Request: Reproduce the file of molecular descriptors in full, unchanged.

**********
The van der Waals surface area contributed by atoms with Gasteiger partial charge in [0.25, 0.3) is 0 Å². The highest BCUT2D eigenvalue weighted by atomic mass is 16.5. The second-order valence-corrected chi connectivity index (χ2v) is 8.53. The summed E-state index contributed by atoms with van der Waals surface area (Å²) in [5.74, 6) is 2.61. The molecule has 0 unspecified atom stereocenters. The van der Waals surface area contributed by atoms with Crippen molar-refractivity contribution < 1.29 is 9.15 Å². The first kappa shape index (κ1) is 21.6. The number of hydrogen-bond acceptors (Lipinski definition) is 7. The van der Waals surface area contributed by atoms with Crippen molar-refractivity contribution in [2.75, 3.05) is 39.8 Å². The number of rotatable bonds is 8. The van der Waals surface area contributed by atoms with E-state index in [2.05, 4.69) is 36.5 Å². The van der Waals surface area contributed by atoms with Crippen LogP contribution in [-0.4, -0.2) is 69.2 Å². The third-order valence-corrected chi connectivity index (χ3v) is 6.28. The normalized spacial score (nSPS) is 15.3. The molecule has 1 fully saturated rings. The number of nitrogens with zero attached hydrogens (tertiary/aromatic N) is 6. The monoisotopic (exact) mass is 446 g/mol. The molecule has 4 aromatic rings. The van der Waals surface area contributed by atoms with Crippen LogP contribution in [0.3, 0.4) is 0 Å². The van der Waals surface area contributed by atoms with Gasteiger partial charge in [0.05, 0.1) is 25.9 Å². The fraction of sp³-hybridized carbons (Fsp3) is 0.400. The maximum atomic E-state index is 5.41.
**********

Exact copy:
The van der Waals surface area contributed by atoms with Gasteiger partial charge in [0.25, 0.3) is 0 Å². The highest BCUT2D eigenvalue weighted by atomic mass is 16.5. The second-order valence-corrected chi connectivity index (χ2v) is 8.53. The summed E-state index contributed by atoms with van der Waals surface area (Å²) in [5.74, 6) is 2.61. The molecule has 0 unspecified atom stereocenters. The van der Waals surface area contributed by atoms with Crippen molar-refractivity contribution < 1.29 is 9.15 Å². The first kappa shape index (κ1) is 21.6. The number of hydrogen-bond acceptors (Lipinski definition) is 7. The van der Waals surface area contributed by atoms with Crippen molar-refractivity contribution in [2.75, 3.05) is 39.8 Å². The number of rotatable bonds is 8. The van der Waals surface area contributed by atoms with E-state index in [2.05, 4.69) is 36.5 Å². The van der Waals surface area contributed by atoms with Crippen LogP contribution in [-0.4, -0.2) is 69.2 Å². The third-order valence-corrected chi connectivity index (χ3v) is 6.28. The normalized spacial score (nSPS) is 15.3. The molecule has 1 fully saturated rings. The number of nitrogens with zero attached hydrogens (tertiary/aromatic N) is 6. The monoisotopic (exact) mass is 446 g/mol. The molecule has 4 aromatic rings. The van der Waals surface area contributed by atoms with Crippen LogP contribution in [0.3, 0.4) is 0 Å². The van der Waals surface area contributed by atoms with Gasteiger partial charge in [0.05, 0.1) is 25.9 Å². The fraction of sp³-hybridized carbons (Fsp3) is 0.400. The maximum atomic E-state index is 5.41.